Sex workers come in a myriad of different forms, from gender, to race, to age, to size; there is no archetypal sex worker, despite the stock imagery journalists tend to use. They look like the boy in the shoe shop, the cute barista that always spells your name wrong, the young mum chilling out in the park - the idea that sex work is “bad” implies that these people are less deserving of respect, which absolutely isn’t true. FOSTA/SESTA dehumanises sex workers under the guise of protecting women (very little is mentioned about male, NB or trans workers, the latter of which are the most at-risk. Women are scape-goats for political agendas, usually from the same people that seek to take away their autonomy), as this Vice documentary points out, there is an importance to putting a “face” to sex workers, but that also puts them in danger.

Enough has been written by journalists, politicians and others about what FOSTA/SESTA means - in this series of blog posts we spoke to various sex workers about their industry and what the crackdown has meant for them.


Erin Black -

What is your favourite thing about the work that you do? 

My favourite thing? It's tough to pinpoint a favourite thing, but probably, the ability to work at my own pace, how and when I want. Alongside that, this work as brought some of the most amazing people into my life that I'd have never met otherwise. I've been blessed to meet some of the kindest, brightest, most intelligent and talented people I've ever met because of this industry.  

How did you first start working in this industry?

I was in the restaurant industry for almost 13 years (since I was 16), and I just got so sick of it. I got sick of the hours, the low pay, and abuse/sexual harassment/body shaming/sexism of the industry. If my body was going to be criticized, abused, harassed, and put on display, I was going to the be one who decided the cost, not my employers.  

I was already active in kink/BDSM in my personal life, and a then-friend of mine was seeing folks for fetish work off of backpage. I asked her about it, she showed me, and 3 months later I quit my bartending job. I did go back to the industry for 1.5 years in a different capacity, but then decided that sex work made me 10x happier than any other job I'd ever had.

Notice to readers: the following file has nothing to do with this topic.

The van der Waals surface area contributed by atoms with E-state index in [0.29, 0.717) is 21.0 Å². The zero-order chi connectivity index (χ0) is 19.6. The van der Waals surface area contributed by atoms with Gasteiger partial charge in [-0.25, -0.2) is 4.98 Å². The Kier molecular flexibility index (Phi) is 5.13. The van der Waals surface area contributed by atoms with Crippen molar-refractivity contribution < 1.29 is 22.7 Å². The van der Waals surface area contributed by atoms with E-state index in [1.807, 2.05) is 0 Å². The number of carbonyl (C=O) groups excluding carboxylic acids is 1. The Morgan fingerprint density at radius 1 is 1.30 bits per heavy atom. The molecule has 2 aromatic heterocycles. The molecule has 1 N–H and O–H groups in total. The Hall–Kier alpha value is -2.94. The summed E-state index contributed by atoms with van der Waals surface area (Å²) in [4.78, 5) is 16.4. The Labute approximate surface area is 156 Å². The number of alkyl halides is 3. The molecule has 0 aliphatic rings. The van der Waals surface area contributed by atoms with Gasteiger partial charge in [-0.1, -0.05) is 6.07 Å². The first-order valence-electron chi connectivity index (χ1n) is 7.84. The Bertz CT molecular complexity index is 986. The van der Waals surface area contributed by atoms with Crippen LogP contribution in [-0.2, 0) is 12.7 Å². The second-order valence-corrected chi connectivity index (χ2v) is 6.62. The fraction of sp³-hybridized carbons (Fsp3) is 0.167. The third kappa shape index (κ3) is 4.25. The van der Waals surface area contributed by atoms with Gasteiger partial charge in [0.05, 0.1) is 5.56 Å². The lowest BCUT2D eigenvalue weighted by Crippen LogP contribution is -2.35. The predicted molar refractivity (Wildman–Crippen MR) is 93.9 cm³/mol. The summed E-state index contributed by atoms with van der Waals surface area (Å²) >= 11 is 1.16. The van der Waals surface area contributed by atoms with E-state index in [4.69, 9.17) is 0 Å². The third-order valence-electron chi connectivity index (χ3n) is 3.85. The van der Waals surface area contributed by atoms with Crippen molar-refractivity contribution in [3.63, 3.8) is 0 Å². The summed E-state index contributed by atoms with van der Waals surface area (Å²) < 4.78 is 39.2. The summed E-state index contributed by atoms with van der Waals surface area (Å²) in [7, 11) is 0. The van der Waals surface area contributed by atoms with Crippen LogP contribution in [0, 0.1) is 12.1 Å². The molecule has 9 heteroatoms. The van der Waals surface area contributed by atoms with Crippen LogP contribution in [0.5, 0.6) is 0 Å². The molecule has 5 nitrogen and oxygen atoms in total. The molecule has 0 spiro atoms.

What is a common misconception about your work that irritates you the most? 

One of the biggest misconceptions about how folks come into being sex workers, particularly full service in-person sex workers, is that no one would choose to do this work without some sort of forcing or coercion.  Some folks assume incorrectly that all full service in-person workers (providers) somehow lost the ability to make choices for themselves, and that’s nonsense. People Choose jobs for themselves literally all the time. No one demeans baristas, housekeepers, construction workers, or janitors for their job choices. Sex work is work. Assuming all in person, full service sex workers are coerced really does a lot of damage and actually ignores those in the sex trade who actually are coerced/trafficked. 

I'd like to state that I'm relatively privileged as far as in-person sex work goes. I'm white, highly educated, and cis-gendered. All of that helps me quite a bit. So the misconceptions I'm going to discuss revolve around a very specific type of in-person sex work; work that isn't street-based or survival-based. I can't speak to the experiences of street-based workers, nor would I ever attempt to. Which leads me to one of the biggest misconceptions about sex work, in my experience: